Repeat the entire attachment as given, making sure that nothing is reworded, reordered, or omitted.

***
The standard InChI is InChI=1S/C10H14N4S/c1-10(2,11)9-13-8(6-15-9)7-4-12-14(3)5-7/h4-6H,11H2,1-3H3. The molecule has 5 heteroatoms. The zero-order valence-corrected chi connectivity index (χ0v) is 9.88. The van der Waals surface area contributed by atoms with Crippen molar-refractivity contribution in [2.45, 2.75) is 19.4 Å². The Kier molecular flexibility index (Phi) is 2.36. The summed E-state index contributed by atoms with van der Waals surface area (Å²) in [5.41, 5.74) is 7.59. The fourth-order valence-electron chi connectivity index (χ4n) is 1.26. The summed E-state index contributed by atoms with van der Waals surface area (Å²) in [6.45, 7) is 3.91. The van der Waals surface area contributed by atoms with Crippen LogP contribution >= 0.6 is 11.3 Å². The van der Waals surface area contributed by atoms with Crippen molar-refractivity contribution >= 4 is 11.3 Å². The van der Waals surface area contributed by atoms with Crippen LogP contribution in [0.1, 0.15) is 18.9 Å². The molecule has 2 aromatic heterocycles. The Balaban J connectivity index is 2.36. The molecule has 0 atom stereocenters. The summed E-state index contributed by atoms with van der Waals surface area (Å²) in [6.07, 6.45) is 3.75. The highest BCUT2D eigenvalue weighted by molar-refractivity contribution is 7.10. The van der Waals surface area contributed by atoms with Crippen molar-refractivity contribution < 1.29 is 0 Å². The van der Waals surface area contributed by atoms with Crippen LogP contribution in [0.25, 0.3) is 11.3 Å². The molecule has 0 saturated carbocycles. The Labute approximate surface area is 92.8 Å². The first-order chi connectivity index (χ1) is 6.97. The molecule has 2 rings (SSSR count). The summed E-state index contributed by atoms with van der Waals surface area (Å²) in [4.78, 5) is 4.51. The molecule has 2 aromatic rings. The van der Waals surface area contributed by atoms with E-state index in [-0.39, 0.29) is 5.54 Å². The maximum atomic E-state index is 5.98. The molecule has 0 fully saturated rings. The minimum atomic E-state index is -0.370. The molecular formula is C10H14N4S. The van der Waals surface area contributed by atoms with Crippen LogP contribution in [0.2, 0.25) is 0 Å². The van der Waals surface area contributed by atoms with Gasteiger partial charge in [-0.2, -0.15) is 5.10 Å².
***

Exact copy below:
The standard InChI is InChI=1S/C10H14N4S/c1-10(2,11)9-13-8(6-15-9)7-4-12-14(3)5-7/h4-6H,11H2,1-3H3. The molecule has 5 heteroatoms. The zero-order valence-corrected chi connectivity index (χ0v) is 9.88. The van der Waals surface area contributed by atoms with Crippen molar-refractivity contribution in [2.45, 2.75) is 19.4 Å². The Kier molecular flexibility index (Phi) is 2.36. The summed E-state index contributed by atoms with van der Waals surface area (Å²) in [5.41, 5.74) is 7.59. The fourth-order valence-electron chi connectivity index (χ4n) is 1.26. The summed E-state index contributed by atoms with van der Waals surface area (Å²) in [6.45, 7) is 3.91. The van der Waals surface area contributed by atoms with Crippen LogP contribution >= 0.6 is 11.3 Å². The van der Waals surface area contributed by atoms with Crippen molar-refractivity contribution >= 4 is 11.3 Å². The van der Waals surface area contributed by atoms with Crippen LogP contribution in [0.1, 0.15) is 18.9 Å². The molecule has 2 aromatic heterocycles. The Balaban J connectivity index is 2.36. The molecule has 0 atom stereocenters. The summed E-state index contributed by atoms with van der Waals surface area (Å²) in [6.07, 6.45) is 3.75. The highest BCUT2D eigenvalue weighted by molar-refractivity contribution is 7.10. The van der Waals surface area contributed by atoms with Crippen molar-refractivity contribution < 1.29 is 0 Å². The van der Waals surface area contributed by atoms with Crippen LogP contribution in [0.25, 0.3) is 11.3 Å². The molecule has 0 saturated carbocycles. The Labute approximate surface area is 92.8 Å². The first-order chi connectivity index (χ1) is 6.97. The molecule has 2 rings (SSSR count). The summed E-state index contributed by atoms with van der Waals surface area (Å²) in [4.78, 5) is 4.51. The molecule has 2 aromatic rings. The van der Waals surface area contributed by atoms with E-state index in [-0.39, 0.29) is 5.54 Å². The maximum atomic E-state index is 5.98. The molecule has 0 fully saturated rings. The minimum atomic E-state index is -0.370. The molecular formula is C10H14N4S. The van der Waals surface area contributed by atoms with Crippen LogP contribution in [0.2, 0.25) is 0 Å². The van der Waals surface area contributed by atoms with Gasteiger partial charge in [-0.2, -0.15) is 5.10 Å².